BYU-Hawaii students from the islands of Hong Kong and the Philippines braced for the news about their homelands as Typhoon Ompong raged cross the Pacific. The Philippines took most of the brunt of the storm when the typhoon hit on Sept. 15 as it headed straight to Hong Kong.
According to Rappler.com the Philippines experienced 88 deaths. Most occurred due to landslides that happened because of heavy rainfall. The Philippines National Police (PNP) are still searching for 47 missing people.
Resident of the Philippines Yana Rel Cherne, a senior majoring in accounting said, “Baguio City was one of the areas in the northern part of the Philippines where the typhoon hit hard. It’s very alarming because it hasn’t happened in so many years. It was so unexpected to lose a lot of lives because of landslides.”
According to Cherne, flooding had not occurred in her city for many years. She said, “There were floods which is very unusual to happen in my hometown because of its high altitude. I know someone who had to walk for a few hours to get to my house due to the flood that continued to rise in their area. There was no transportation available so they had to travel by foot.”
Northeast of Baguio lays Tuguegarao, and the city suffered damages. Mariejoy Arao, a sophomore from Tuguegarao studying education said her family didn’t feel the need to evacuate. However she said, “There was no electricity for [almost] a month.”
From past storms, like Typhoon Lawin in 2016, there was massive flooding and damage to infrastructure. In speaking about the recent typhoon Ompong and the dangers of the Magat Dam overflowing, Arao said “They need to release water from Magat, the biggest dam in the Philippines. Cagayan river overflowed and it caused floods in Tuguegarao City.”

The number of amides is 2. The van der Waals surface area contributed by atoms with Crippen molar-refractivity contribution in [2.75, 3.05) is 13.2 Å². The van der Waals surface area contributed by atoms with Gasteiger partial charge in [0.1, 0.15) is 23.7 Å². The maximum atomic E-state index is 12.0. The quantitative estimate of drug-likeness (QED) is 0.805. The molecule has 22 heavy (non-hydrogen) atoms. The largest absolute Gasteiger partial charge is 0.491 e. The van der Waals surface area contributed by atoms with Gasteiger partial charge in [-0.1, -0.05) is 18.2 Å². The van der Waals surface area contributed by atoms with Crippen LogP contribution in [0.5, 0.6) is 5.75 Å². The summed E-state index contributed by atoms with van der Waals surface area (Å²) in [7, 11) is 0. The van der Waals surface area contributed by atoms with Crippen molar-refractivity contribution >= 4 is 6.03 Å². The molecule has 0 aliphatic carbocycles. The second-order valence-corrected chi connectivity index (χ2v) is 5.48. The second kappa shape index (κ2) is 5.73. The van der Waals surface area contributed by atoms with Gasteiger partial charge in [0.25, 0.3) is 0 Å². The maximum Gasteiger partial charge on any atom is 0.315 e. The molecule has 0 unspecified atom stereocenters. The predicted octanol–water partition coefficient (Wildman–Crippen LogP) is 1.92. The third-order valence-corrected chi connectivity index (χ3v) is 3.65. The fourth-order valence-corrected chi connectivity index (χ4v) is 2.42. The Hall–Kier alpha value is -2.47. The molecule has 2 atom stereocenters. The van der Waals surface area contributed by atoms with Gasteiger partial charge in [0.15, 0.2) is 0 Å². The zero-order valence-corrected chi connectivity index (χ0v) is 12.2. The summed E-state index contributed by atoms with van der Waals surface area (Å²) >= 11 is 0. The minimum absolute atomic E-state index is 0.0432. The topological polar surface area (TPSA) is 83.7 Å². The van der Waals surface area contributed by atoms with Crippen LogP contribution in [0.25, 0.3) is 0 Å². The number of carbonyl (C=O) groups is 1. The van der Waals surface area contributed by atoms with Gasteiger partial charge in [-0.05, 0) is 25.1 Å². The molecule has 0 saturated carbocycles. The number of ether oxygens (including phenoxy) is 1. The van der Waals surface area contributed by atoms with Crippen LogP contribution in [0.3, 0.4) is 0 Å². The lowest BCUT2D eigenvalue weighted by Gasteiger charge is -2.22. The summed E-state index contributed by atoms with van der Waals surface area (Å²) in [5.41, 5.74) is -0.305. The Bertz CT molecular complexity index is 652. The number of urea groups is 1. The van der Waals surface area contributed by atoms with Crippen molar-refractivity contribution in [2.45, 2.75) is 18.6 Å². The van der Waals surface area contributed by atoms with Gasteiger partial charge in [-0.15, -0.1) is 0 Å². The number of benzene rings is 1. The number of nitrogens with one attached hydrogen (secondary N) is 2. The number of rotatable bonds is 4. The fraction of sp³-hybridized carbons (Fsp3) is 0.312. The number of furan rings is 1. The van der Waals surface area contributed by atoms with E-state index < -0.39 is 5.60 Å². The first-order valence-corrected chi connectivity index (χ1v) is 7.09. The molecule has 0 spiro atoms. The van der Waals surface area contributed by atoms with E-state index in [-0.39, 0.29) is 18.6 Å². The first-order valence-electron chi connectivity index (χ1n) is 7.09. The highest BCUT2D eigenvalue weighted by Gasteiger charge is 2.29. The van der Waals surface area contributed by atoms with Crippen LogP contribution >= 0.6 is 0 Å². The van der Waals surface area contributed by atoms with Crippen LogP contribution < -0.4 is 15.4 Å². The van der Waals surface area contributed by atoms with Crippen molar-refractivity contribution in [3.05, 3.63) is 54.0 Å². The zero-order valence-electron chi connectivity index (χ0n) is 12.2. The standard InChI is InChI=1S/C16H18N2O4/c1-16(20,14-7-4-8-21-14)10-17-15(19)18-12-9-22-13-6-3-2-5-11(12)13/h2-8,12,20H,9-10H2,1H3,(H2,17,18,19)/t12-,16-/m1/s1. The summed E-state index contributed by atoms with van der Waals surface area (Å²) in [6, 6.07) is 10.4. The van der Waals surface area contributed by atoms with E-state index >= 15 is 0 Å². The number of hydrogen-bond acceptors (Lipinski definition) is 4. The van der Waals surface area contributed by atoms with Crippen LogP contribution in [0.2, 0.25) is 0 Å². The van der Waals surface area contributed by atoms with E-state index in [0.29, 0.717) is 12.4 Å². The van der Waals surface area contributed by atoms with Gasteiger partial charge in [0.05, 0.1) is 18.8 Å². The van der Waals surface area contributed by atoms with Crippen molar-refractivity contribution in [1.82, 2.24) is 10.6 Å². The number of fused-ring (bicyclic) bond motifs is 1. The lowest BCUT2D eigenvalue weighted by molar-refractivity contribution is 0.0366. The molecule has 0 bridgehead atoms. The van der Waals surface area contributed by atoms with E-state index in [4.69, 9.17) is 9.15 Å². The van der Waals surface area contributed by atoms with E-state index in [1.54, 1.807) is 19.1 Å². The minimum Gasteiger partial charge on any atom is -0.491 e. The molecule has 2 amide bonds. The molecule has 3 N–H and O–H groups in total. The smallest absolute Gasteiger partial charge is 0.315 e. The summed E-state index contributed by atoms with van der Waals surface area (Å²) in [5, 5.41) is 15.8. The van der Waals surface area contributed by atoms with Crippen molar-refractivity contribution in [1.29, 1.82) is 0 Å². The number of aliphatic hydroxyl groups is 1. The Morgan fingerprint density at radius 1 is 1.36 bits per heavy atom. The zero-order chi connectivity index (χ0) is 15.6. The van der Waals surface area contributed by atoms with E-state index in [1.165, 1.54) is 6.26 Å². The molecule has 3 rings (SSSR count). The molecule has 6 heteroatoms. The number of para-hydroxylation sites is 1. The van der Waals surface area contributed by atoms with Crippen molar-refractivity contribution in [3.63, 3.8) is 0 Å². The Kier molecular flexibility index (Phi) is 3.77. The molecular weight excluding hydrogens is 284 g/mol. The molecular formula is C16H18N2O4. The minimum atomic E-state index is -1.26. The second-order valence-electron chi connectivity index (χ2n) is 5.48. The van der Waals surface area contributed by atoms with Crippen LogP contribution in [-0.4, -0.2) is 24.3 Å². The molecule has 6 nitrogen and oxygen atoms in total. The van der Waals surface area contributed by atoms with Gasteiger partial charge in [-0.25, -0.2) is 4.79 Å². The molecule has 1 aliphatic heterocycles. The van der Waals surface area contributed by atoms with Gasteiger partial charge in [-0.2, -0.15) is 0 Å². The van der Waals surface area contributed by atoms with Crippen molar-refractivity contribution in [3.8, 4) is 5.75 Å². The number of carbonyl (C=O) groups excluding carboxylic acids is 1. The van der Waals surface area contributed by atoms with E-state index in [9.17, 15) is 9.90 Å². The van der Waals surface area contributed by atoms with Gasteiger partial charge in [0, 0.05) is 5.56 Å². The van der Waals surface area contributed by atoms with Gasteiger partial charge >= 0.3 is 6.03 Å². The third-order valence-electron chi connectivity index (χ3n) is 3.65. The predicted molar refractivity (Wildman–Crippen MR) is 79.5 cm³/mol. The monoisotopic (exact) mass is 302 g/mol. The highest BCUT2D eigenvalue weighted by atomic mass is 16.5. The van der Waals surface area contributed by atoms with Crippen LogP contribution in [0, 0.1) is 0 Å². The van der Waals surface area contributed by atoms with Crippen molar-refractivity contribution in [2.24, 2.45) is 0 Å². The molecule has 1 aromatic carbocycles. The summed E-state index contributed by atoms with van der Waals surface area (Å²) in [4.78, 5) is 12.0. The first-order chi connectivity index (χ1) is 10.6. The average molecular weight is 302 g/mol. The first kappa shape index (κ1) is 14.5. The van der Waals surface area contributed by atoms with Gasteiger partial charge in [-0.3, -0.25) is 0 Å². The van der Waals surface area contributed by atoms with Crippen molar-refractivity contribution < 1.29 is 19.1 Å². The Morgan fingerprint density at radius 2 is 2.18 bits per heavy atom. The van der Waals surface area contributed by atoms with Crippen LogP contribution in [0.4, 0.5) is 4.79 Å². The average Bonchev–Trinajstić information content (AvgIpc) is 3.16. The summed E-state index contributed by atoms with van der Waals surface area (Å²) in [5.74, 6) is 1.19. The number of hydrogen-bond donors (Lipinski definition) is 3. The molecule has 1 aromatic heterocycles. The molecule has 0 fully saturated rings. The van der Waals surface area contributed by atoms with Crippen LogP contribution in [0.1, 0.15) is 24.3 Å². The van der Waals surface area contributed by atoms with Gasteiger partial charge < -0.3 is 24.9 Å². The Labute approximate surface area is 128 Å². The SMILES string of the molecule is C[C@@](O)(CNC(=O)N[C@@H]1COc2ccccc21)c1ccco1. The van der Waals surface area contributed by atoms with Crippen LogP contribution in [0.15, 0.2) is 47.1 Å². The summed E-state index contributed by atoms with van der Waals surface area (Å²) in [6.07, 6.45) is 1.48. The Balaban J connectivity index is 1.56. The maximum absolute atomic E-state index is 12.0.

After the Philippines, Ompong headed directly toward Hong Kong. Delta Ho, BYUH alumna and resident of Hong Kong did not feel any concern for the storm. However, her mother lives closer to the sea and Ho said, “Before the storm arrived my mom told me every time she went to the supermarket, people were buying so much food and water even though the price was much higher than ever.”
Long Yin Lee, a sophomore from Hong Kong majoring in TESOL commented on the government’s response and actions during the storm. “The government evacuated all the people who [were] working before the storm came. The electricity supplier announced the power may shut down through media so Hong Kongese had time to get prepared.”
Noticing how people prepared for the storm, Lee said “Many people put on tape on the windows. Also they bought food for storage and stored many jars of water in their home. Some stores put on sand bags at the entrance.”
Food did not seem to be a concern. Ho said, “My mom only bought one day of food to prepare for the storm because we are not worried as compared to the others neighbors. We had lots of snacks at home anyway.”
Destruction occurred due to the high winds. Ho said, “I heard from friends and the news they felt the buildings sway a little during the typhoons. Many windows were damaged and many trees in my area were destroyed. Some people got hurt after the typhoons because of the fallen branches from the damaged trees.”
Some of the Lee’s family’s property suffered damage along with other Hong Kongese citizen’s properties. She said, “My brother’s greenhouse was seriously damaged. There were a lot of trees that fell down causing the buses and taxis unable to pass through. People had to walk to the train station and there was a long queue in the train station... Many offices were damaged as well so people couldn’t work.”